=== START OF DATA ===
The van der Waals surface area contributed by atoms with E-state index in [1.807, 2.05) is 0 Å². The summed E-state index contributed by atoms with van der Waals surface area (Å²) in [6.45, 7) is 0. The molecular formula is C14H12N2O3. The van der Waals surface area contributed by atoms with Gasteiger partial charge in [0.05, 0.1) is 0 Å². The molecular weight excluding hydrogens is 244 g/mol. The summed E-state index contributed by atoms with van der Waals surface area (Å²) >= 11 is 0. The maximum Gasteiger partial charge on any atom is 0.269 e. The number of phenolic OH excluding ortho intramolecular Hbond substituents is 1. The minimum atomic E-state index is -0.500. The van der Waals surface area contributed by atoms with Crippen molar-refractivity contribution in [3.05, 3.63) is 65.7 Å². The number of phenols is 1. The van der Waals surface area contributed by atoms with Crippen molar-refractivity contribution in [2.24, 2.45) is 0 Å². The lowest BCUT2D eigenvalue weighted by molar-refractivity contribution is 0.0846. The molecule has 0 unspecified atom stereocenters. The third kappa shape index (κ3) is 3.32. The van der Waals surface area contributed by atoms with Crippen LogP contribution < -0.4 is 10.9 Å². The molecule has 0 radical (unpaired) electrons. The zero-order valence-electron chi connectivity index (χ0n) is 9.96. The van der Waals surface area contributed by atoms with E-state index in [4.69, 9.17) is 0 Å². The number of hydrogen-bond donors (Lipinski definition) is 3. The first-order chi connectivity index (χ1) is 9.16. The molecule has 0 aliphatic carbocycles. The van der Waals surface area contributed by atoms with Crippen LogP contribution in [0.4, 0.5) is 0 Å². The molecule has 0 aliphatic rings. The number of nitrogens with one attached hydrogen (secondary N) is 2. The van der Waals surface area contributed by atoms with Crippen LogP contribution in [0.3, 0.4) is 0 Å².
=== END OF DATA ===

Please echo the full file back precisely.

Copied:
The van der Waals surface area contributed by atoms with E-state index in [1.807, 2.05) is 0 Å². The summed E-state index contributed by atoms with van der Waals surface area (Å²) in [6.45, 7) is 0. The molecular formula is C14H12N2O3. The van der Waals surface area contributed by atoms with Gasteiger partial charge in [0.05, 0.1) is 0 Å². The molecular weight excluding hydrogens is 244 g/mol. The summed E-state index contributed by atoms with van der Waals surface area (Å²) >= 11 is 0. The maximum Gasteiger partial charge on any atom is 0.269 e. The number of phenolic OH excluding ortho intramolecular Hbond substituents is 1. The minimum atomic E-state index is -0.500. The van der Waals surface area contributed by atoms with Crippen molar-refractivity contribution in [3.05, 3.63) is 65.7 Å². The number of phenols is 1. The van der Waals surface area contributed by atoms with Crippen molar-refractivity contribution in [2.24, 2.45) is 0 Å². The lowest BCUT2D eigenvalue weighted by molar-refractivity contribution is 0.0846. The molecule has 0 unspecified atom stereocenters. The third kappa shape index (κ3) is 3.32. The van der Waals surface area contributed by atoms with Crippen LogP contribution < -0.4 is 10.9 Å². The molecule has 0 radical (unpaired) electrons. The zero-order valence-electron chi connectivity index (χ0n) is 9.96. The van der Waals surface area contributed by atoms with E-state index in [4.69, 9.17) is 0 Å². The number of hydrogen-bond donors (Lipinski definition) is 3. The first-order chi connectivity index (χ1) is 9.16. The molecule has 0 aliphatic carbocycles. The van der Waals surface area contributed by atoms with Crippen LogP contribution in [0.4, 0.5) is 0 Å². The molecule has 0 aliphatic rings. The number of nitrogens with one attached hydrogen (secondary N) is 2. The van der Waals surface area contributed by atoms with Crippen LogP contribution in [0.3, 0.4) is 0 Å².